Lucy Hendrickson listens to Lola’s heartbeat with the assistance of veterinarian Heather Hendrickson of the Webster Groves Animal Hospital. Lola, a support dog at Robinson Elementary, took part in the April 5 “Robinson University” career day.

Learning how to bandage a wound, listening to an animal’s heartbeat, practicing martial arts, piping icing on a cake and experiencing virtual reality are just a few of the activities students tried their hand at during a recent career day at Robinson Elementary School.

Dubbed “Robinson University,” which students have attended during all six of the Kirkwood School District’s half days this year, the day featured presenters and professionals from the community to give students an opportunity to learn about dozens of different careers. Students love choosing which session they want to attend and all of the learning is hands on.

“It gives them an experience they wouldn’t have otherwise, and it gives them opportunities to try out things they might be interested in,” Robinson Elementary teacher Kelly Puzzo said.


Robinson Elementary student Bailey Simpson tried her hand at decorating cupcakes. Instructing students was Shannon Ross with Dulcis Dente, makers of custom cakes and cupcakes.

In the session about what a veterinarian does, students helped Heather Hendrickson of Webster Groves Animal Hospital perform a wellness exam on Robinson Elementary’s support dog Lola. The students listened to Lola’s heart through a stethoscope and practiced animal wound care by wrapping gauze and medical tape around the arm, leg or tail of a stuffed animal.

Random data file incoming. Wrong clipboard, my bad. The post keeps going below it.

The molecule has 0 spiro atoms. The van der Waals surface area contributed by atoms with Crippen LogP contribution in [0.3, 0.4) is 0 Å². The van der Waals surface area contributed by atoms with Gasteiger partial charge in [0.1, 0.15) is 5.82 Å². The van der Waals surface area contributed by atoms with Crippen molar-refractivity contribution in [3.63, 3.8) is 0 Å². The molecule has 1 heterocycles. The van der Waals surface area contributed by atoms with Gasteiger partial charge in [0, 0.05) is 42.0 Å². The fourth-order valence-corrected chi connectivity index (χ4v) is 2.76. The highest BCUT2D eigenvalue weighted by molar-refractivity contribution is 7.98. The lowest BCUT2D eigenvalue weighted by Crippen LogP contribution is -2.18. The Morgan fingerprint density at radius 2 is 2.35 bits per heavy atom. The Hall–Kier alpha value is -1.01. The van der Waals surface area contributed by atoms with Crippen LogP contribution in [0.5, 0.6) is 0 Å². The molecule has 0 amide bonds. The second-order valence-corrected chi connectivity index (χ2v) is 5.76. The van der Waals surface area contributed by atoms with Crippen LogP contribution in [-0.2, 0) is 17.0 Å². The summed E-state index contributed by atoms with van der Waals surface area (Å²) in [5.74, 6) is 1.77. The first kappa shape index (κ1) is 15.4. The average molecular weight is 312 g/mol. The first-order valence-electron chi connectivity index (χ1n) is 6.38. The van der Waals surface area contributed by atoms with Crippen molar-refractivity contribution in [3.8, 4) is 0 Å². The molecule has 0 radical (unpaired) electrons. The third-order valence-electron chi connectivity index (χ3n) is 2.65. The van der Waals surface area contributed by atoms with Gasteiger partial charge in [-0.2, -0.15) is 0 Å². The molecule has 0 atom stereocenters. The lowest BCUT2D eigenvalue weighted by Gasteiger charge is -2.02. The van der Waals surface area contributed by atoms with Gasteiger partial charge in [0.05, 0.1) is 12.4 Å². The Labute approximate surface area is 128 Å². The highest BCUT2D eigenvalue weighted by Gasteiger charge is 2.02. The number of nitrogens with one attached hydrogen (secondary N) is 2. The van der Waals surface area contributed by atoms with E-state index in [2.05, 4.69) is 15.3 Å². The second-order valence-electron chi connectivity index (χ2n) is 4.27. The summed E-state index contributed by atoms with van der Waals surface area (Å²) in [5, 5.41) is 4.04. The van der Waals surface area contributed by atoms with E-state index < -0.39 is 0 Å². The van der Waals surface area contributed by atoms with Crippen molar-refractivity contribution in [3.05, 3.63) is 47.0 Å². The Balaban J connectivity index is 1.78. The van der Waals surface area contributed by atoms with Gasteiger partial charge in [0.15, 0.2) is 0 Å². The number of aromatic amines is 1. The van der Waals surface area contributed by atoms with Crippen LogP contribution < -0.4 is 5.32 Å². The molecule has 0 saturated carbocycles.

In the gaming technology session, students sported an oversized pair of goggles to experience moving around the classroom in virtual and augmented reality. They also learned that the technology can be used in other careers outside of gaming.


“Jedi Master” Patrick Dorsey, with Mightier Than the Sword Consulting, teaches a group of Robinson Elementary students some Jedi light saber moves. Challenging Dorsey is student Aadish Srikanth.

“We know that our students enjoy video games, but this gives them an opportunity to see how virtual reality and gaming technology can be used and applied to other fields,” Robinson Elementary teacher Laura Grayson said.

Staci Piasecki from DIRTT Environmental  Solutions helped students find their way around the classroom in augmented reality.

Students in other sessions made pancakes during a cooking class, trained with a master martial arts instructor who owns his own studio, decorated cupcakes with a baking professional, interacted with a hawk from the World Bird Sanctuary and more. Students also learned about what it takes to run a business, built things in the carpentry and construction session, and some even jumped into the pool at Kirkwood High School to test the waters in lifeguarding.

Robinson Elementary School fifth grade student Makayla Marable enjoyed learning how to make flowers and lady bugs out of fondant and piping icing on cupcakes in Shannon Ross’s baking session. Ross owns her own company called Dulcis Dente.

“This is my first time in the cake decorating class and I really like it because it allows me to get creative,” Marable said.


Amelia McPheeters experiences virtual and augmented reality through a pair of goggles during a gaming and technology session hosted by Staci Piasecki of DIRTT Environmental Solutions.

Students also had an opportunity to meet with a doctor, law enforcement officer, movie producer, author, artist, musician, chef, scientist, engineer and other professionals. Many of them are also Robinson parents, grandparents and even former teachers.


William Smith takes a close look at a barred owl wing during a session hosted by The World Bird Sanctuary.

“We started Robinson University three years ago to provide kids with opportunities they might not otherwise having during the school day, or at all,” Robinson Elementary School Principal Jennifer Sisul said. “Historically, staff have led the sessions, but this year we reached out to our community and asked them to offer sessions. The response has been extraordinary and humbling. The kids loved it and we are so grateful.”